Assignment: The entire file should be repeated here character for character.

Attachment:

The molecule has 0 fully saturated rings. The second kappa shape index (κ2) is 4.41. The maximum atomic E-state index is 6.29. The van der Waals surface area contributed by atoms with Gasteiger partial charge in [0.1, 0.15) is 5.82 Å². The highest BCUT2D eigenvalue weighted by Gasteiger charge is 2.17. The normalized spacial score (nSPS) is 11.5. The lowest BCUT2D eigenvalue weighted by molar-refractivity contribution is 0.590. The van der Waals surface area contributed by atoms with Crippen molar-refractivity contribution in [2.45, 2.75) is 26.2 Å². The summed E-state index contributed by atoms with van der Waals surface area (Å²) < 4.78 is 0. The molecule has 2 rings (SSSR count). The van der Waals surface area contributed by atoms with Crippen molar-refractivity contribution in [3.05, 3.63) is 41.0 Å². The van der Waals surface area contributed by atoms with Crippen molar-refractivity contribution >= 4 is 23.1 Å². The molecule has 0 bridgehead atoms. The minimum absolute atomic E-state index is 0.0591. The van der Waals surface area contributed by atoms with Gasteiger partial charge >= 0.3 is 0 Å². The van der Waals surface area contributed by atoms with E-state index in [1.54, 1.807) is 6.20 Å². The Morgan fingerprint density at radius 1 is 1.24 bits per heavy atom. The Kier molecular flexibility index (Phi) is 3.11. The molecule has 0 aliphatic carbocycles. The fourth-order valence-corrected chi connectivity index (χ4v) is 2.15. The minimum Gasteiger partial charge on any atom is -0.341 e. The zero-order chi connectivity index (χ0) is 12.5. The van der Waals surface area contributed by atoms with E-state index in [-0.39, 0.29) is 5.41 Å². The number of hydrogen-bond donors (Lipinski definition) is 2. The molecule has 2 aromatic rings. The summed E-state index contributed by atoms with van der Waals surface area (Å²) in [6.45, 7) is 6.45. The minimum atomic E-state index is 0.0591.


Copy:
The molecule has 0 fully saturated rings. The second kappa shape index (κ2) is 4.41. The maximum atomic E-state index is 6.29. The van der Waals surface area contributed by atoms with Gasteiger partial charge in [0.1, 0.15) is 5.82 Å². The highest BCUT2D eigenvalue weighted by Gasteiger charge is 2.17. The normalized spacial score (nSPS) is 11.5. The lowest BCUT2D eigenvalue weighted by molar-refractivity contribution is 0.590. The van der Waals surface area contributed by atoms with Crippen molar-refractivity contribution in [2.45, 2.75) is 26.2 Å². The summed E-state index contributed by atoms with van der Waals surface area (Å²) < 4.78 is 0. The molecule has 2 rings (SSSR count). The van der Waals surface area contributed by atoms with Crippen molar-refractivity contribution in [3.05, 3.63) is 41.0 Å². The van der Waals surface area contributed by atoms with Crippen molar-refractivity contribution >= 4 is 23.1 Å². The molecule has 0 bridgehead atoms. The minimum absolute atomic E-state index is 0.0591. The van der Waals surface area contributed by atoms with Gasteiger partial charge >= 0.3 is 0 Å². The van der Waals surface area contributed by atoms with E-state index in [1.54, 1.807) is 6.20 Å². The Morgan fingerprint density at radius 1 is 1.24 bits per heavy atom. The Kier molecular flexibility index (Phi) is 3.11. The molecule has 0 aliphatic carbocycles. The fourth-order valence-corrected chi connectivity index (χ4v) is 2.15. The minimum Gasteiger partial charge on any atom is -0.341 e. The zero-order chi connectivity index (χ0) is 12.5. The van der Waals surface area contributed by atoms with E-state index in [-0.39, 0.29) is 5.41 Å². The number of hydrogen-bond donors (Lipinski definition) is 2. The molecule has 2 aromatic rings. The summed E-state index contributed by atoms with van der Waals surface area (Å²) in [6.45, 7) is 6.45. The minimum atomic E-state index is 0.0591.